Several years ago in my introductory psychology class a student wrote this on the mid-term evaluation: "I don't understand how you can be so enthusiastic in class every day." I thought a lot about this comment and responded during the next class period: "I stay enthusiastic because somewhere, at some time during this semester, one of you will have your life changed because of this course. The problem is, I don't know when it will be or which student it is!"
These have become my words to live by as a professor—a way to cultivate ethical virtues including respectfulness, compassion, and integrity. And I assume that students' lives can be altered because of two things. First, participants in the teaching workshops I've been involved in have related stories of life-changing moments with professors—and few of those have been in the classroom! Such moments occur during office hours, in hallways, or on campus paths. Second, I've had my own life-changing moments interacting with professors.
I've written about some of the "big" interactions elsewhere. Here I want to share with you the smallest interaction I remember having with a professor that produced a huge shift in my understanding of learning and teaching. The time was the mid-seventies; the place was Haverford College. The professor for my Social Psychology course was Sid Perloe. Sid came into the classroom for a review session. I had read the assignments, but didn't understand what I had read about a cognitive dissonance study that was carried out by Festinger and Carlsmith (1959). When Perloe asked if there were any questions I said, "What is this stupid study about $1 and $20!!?" I was usually pretty shy and had never before asked a question so angrily, but the review session was in the evening, I was tired and scared, and I was sitting on the front row. My frustration was evident—although I realize now it was frustration with my own incompetence.
I could tell when Perloe raised his eyebrows that I had touched an intellectual nerve—he was intrigued that I didn't understand something that he really thought was important. He looked quizzically at me and responded, "That's a classic study in social psychology!" His voice went up about half an octave. However, he did not raise the volume in his voice, and I detected a slight smile which removed any hostility from his reaction. His smile was neither derisive nor dismissive; rather, it communicated his understanding—even when attacked—that some students may have some trouble appreciating counterintuitive research findings.
Sid did not dismiss my question. Rather, he patiently explained the study: Student volunteers were paid either $1 or $20 to perform a boring task and then tell another student that the task was exciting. After this the volunteers rated how fun the task was. Interestingly, the volunteers who were paid only $1 actually changed their views more than those paid $20 and reported having more fun with the task. This finding is consistent with cognitive dissonance theory, which posits that people feel bad (dissonant) when their actions are inconsistent with their beliefs and they will change their beliefs to reduce the dissonance. Volunteers who were paid $20 had a good reason to tell others that the task was fun; those paid $1 did not.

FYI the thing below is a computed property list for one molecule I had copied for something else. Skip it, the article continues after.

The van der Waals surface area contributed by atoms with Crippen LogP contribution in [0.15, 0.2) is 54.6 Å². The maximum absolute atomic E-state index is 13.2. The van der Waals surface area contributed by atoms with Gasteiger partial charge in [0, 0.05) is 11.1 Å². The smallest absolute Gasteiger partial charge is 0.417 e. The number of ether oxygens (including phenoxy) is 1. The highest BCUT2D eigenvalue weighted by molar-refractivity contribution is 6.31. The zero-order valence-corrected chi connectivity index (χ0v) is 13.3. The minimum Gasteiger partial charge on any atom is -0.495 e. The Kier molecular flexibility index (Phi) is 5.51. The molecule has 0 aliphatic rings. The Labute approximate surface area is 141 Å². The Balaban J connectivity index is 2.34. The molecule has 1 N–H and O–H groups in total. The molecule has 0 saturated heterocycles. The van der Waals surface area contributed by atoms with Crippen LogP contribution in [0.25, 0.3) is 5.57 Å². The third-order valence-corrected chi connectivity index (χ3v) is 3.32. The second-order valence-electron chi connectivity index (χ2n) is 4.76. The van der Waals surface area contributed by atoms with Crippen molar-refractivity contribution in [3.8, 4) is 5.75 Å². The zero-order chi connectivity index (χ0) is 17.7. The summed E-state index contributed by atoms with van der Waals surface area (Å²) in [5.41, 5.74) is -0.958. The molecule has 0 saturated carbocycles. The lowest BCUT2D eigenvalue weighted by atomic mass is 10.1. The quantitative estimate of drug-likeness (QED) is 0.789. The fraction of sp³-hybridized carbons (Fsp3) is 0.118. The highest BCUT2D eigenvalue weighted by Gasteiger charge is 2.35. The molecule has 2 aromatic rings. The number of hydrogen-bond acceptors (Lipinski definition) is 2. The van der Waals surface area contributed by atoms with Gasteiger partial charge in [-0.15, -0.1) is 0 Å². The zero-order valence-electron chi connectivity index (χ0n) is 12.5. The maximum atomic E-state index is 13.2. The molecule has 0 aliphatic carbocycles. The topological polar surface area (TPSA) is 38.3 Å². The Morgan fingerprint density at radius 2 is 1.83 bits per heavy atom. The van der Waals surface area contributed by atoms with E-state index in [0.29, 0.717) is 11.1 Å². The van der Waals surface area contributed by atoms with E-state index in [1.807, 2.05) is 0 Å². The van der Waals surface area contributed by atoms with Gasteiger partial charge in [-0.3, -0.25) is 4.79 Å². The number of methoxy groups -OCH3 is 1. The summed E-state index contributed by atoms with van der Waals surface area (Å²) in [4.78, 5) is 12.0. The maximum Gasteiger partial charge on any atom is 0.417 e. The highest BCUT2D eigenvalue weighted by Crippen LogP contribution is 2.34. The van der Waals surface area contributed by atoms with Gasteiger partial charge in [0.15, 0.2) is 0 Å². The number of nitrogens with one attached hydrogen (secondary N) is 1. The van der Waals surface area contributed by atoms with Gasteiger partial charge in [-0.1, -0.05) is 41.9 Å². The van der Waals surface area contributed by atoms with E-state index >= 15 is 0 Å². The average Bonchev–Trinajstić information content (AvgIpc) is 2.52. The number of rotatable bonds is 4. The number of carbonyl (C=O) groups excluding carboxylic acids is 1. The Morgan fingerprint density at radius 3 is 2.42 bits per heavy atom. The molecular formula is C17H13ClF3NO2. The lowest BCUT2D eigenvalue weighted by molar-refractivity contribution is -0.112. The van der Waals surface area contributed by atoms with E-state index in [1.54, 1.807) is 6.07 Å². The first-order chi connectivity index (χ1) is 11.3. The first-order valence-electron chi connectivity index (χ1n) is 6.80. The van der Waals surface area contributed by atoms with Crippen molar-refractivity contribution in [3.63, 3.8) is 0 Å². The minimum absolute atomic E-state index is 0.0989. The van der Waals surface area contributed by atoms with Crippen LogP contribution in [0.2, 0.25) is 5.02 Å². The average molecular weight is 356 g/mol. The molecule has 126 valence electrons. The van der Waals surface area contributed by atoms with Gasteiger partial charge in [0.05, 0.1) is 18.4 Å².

Perloe's reaction to me was instantaneous. He didn't think, "How am I going to (or should I) save this poor child from a life of ignorance and anti-intellectualism." Rather, he responded automatically with genuineness, humanity, caring, and integrity. At that moment he taught me how to (a) respect students and their questions, (b) value intellectual and empirical pursuits, and (c) teach someone who is totally clueless in an effective way. What a small interaction to have such profound effects!
I've shared the story of my review session and Sid Perloe many times over the last 30 years when students have difficulty with cognitive dissonance and other counterintuitive findings. My students appreciate me letting them know that I spent much of my college career bewildered and inept. I also hope that my depiction of Sid's humanity and other virtues rubs off on me just a little bit. At least, I am reminded of how little time it takes to inspire.
Epilogue: I wound up taking other courses with Sid Perloe, and I chose to do my senior research thesis under his supervision. During that year-long project I learned lots more about research, about writing, and about dedication. (Sid was the first person I ever heard say, "I'm going to bury myself in the data this weekend.") But Sid's biggest influence on me didn't come during the senior project. The most important change I experienced came in an instant, and one that Sid could not have anticipated.
So I'm always happy when I'm dealing with students, because each moment may be the one that will be inspirational, life-altering. They may even write about that moment someday—even if it takes 30 years.
Festinger, L. & Carlsmith, J. M. (1959). Cognitive consequences of forced compliance. Journal of Abnormal and Social Psychology, 58, 203 - 210.
Mitch Handelsman is a professor of psychology at the University of Colorado Denver and the co-author (with Sharon Anderson) of Ethics for Psychotherapists and Counselors: A Proactive Approach (Wiley-Blackwell, 2010).